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An excerpt from www.HouseOfNames.com archives copyright © 2000 - 2017


History reveals the roots of the Tomsan family name in the ancient Strathclyde people of the Scottish/English Borderlands. It is derived from the ancient personal name Thomas, meaning twin.

Tomsan Early Origins



The surname Tomsan was first found in Ayrshire (Gaelic: Siorrachd Inbhir Àir), formerly a county in the southwestern Strathclyde region of Scotland, that today makes up the Council Areas of South, East, and North Ayrshire, where the first listings of the name were found in the early 1300s. They include: John Thomson, "a man of low birth, but approved valour", leader of the men of Carrick in Edward Bruce's war in Ireland in 1318 and Adam Thomson who was listed as Lord of Kylnekylle, Ayrshire c. 1370-80. Closing out that century was Johannes filius Thome who was elected bailie of Aberdeen in 1398.[1]CITATION[CLOSE]
Black, George F., The Surnames of Scotland Their Origin, Meaning and History. New York: New York Public Library, 1946. Print. (ISBN 0-87104-172-3)

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Tomsan Spelling Variations


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Tomsan Spelling Variations



Scribes in Medieval Scotland spelled names by sound rather than any set of rules, so an enormous number of spelling variations exist in names of that era. Tomsan has been spelled Thomson, Tomson, Tamson, Thomsoun, M'Comie and others.

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Tomsan Early History


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Tomsan Early History



This web page shows only a small excerpt of our Tomsan research. Another 361 words (26 lines of text) covering the years 1318, 1370, 1461, 1547, 1668, 1700, 1619, 1676, 1799 and 1841 are included under the topic Early Tomsan History in all our PDF Extended History products and printed products wherever possible.

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Tomsan Early Notables (pre 1700)


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Tomsan Early Notables (pre 1700)



Another 49 words (4 lines of text) are included under the topic Early Tomsan Notables in all our PDF Extended History products and printed products wherever possible.

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Tomsan In Ireland


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Tomsan In Ireland



Some of the Tomsan family moved to Ireland, but this topic is not covered in this excerpt. Another 33 words (2 lines of text) about their life in Ireland is included in all our PDF Extended History products and printed products wherever possible.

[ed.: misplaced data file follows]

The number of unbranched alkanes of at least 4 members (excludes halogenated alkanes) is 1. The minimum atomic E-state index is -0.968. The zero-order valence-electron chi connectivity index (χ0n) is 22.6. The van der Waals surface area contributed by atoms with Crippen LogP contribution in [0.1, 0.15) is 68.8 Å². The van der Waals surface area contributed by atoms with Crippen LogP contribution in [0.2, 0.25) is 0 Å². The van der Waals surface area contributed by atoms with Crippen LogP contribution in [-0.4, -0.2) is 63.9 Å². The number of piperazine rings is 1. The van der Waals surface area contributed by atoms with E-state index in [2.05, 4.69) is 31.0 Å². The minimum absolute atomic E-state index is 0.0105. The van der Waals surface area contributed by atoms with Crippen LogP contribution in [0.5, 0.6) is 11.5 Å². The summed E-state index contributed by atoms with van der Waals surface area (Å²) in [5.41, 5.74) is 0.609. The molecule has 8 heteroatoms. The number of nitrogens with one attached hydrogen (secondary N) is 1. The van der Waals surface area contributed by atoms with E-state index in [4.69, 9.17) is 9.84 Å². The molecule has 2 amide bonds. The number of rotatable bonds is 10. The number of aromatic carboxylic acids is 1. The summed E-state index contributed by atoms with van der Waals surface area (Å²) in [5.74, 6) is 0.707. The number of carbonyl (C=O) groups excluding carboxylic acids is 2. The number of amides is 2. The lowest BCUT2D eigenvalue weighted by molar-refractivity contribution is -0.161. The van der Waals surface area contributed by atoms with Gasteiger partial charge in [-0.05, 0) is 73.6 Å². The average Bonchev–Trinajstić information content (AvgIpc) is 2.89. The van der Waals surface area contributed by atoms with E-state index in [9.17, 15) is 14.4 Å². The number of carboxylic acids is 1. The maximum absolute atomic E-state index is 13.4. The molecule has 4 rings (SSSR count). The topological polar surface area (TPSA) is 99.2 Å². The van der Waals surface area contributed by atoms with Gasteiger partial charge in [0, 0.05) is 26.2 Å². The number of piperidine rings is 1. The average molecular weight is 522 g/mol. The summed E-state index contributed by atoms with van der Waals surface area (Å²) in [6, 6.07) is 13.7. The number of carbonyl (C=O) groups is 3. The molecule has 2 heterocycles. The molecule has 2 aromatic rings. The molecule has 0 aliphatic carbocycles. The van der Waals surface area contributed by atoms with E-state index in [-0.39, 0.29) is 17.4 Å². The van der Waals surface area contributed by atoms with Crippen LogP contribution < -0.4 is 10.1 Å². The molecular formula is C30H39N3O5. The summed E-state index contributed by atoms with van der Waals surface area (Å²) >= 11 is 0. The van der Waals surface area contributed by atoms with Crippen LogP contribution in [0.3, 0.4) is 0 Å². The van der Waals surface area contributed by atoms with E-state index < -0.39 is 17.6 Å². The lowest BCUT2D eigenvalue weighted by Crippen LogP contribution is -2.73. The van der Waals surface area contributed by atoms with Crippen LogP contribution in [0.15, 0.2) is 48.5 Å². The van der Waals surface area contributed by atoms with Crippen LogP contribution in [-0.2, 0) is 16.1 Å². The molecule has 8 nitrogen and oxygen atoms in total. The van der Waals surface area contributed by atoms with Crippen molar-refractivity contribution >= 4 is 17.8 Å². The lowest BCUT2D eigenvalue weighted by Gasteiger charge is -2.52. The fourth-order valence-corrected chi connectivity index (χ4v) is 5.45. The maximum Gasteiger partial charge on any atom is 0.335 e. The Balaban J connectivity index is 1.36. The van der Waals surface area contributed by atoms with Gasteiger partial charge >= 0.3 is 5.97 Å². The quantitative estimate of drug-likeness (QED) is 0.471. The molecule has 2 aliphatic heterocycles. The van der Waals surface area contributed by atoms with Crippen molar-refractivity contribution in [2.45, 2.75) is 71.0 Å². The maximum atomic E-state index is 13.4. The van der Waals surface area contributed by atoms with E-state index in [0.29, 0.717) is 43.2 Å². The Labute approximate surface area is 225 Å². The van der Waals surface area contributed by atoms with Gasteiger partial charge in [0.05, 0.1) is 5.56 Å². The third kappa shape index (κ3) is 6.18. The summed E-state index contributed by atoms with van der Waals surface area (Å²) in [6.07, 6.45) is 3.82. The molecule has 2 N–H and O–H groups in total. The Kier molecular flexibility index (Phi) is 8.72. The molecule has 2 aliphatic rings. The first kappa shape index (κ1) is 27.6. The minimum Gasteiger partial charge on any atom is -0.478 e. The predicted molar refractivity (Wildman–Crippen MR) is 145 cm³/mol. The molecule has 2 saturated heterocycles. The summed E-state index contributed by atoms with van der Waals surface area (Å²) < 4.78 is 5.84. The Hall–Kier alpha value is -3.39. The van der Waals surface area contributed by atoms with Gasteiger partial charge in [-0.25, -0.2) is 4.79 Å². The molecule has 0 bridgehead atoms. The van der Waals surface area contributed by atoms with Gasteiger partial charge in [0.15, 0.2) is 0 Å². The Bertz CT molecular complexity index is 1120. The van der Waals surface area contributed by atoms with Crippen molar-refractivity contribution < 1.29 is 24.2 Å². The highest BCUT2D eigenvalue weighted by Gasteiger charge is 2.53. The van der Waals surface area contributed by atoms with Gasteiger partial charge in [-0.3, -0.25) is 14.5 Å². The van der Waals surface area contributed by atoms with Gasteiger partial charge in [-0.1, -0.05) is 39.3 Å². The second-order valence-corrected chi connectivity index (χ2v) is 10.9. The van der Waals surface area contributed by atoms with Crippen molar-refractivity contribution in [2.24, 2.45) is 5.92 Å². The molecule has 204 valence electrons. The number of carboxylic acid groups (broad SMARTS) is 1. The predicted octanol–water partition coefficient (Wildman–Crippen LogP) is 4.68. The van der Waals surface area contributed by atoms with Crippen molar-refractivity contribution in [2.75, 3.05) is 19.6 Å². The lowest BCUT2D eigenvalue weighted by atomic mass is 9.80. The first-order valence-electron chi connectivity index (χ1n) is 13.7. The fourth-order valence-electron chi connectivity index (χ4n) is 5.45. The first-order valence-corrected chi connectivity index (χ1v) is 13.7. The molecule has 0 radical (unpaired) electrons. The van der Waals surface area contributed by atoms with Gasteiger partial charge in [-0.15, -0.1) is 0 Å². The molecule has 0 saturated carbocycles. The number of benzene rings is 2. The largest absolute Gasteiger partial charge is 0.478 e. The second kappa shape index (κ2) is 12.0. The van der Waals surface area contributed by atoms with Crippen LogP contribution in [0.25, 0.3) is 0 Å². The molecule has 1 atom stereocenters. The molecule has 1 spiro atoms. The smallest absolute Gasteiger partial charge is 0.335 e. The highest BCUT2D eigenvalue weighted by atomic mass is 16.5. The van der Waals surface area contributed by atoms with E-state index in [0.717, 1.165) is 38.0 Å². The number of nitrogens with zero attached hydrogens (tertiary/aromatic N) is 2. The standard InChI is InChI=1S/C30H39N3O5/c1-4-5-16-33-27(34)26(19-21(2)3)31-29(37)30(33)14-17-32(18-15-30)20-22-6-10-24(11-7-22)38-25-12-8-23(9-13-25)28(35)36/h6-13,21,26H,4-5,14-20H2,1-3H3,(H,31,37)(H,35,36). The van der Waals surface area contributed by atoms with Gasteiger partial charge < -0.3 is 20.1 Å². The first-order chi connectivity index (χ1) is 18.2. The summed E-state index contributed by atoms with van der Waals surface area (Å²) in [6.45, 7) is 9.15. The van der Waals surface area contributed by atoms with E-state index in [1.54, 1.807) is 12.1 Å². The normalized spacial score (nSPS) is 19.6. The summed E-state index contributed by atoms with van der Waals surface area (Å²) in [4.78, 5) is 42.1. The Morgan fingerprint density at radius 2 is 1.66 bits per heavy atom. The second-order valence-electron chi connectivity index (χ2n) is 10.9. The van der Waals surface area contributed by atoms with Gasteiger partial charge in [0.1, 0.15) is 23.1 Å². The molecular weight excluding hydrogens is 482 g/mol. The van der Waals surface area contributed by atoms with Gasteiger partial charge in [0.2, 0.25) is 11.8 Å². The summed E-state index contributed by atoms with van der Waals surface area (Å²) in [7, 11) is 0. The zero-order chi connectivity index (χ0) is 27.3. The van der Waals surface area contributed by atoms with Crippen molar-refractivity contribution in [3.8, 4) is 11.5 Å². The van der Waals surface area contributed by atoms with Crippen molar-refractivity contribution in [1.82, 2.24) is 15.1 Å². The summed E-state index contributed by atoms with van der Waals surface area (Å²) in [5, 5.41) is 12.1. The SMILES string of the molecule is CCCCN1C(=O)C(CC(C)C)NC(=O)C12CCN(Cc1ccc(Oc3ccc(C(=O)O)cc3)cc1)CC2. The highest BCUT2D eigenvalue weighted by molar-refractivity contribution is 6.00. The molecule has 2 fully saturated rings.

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The Great Migration


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The Great Migration



The number of Strathclyde Clan families sailing for North America increased steadily as the persecution continued. In the colonies, they could find not only freedom from the iron hand of the English government, but land to settle on. The American War of Independence allowed many of these settlers to prove their independence, while some chose to go to Canada as United Empire Loyalists. Scots played essential roles in the forging of both great nations. Among them: Edward Thomson arrived on the "Mayflower" at Plymouth, Massachusetts in 1620; Andrew Thomson settled in Harbour Grace, Newfoundland, in 1801; Dugald Thomson settled in New York in 1739.

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Tomsan Family Crest Products


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Tomsan Family Crest Products




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See Also


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See Also




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Citations


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Citations



  1. ^ Black, George F., The Surnames of Scotland Their Origin, Meaning and History. New York: New York Public Library, 1946. Print. (ISBN 0-87104-172-3)

Other References

  1. Passenger Lists of Vessels Arriving at Galveston Texas 1896-1951. National Archives Washington DC. Print.
  2. Bolton, Charles Knowles. Scotch Irish Pioneers In Ulster and America. Montana: Kessinger Publishing. Print.
  3. Le Patourel, John. The Norman Empire. New York: Oxford University Press, 1976. Print. (ISBN 0-19-822525-3).
  4. Best, Hugh. Debrett's Texas Peerage. New York: Coward-McCann, 1983. Print. (ISBN 069811244X).
  5. Catholic Directory For Scotland. Glasgow: Burns Publications. Print.
  6. Barrow, G.W.S Ed. The Charters of David I The Written Acts of David I King of Scots, 1124-53 and of His Son Henry, Earl of Northumerland, 1139-52. Woodbridge: The Boydell Press, 1999. Print.
  7. Donaldson, Gordon and Robert S. Morpeth. Who's Who In Scotish History. Wales: Welsh Academic Press, 1996. Print. (ISBN 186057-0054).
  8. Warner, Philip Warner. Famous Scottish Battles. New York: Barnes and Noble, 1996. Print. (ISBN 0-76070-004-4).
  9. Hinde, Thomas Ed. The Domesday Book England's Heritage Then and Now. Surrey: Colour Library Books, 1995. Print. (ISBN 1-85833-440-3).
  10. Magnusson, Magnus. Chambers Biographical Dictionary 5th edition. Edinburgh: W & R Chambers, 1990. Print.
  11. ...

The Tomsan Family Crest was acquired from the Houseofnames.com archives. The Tomsan Family Crest was drawn according to heraldic standards based on published blazons. We generally include the oldest published family crest once associated with each surname.

This page was last modified on 16 July 2013 at 10:24.

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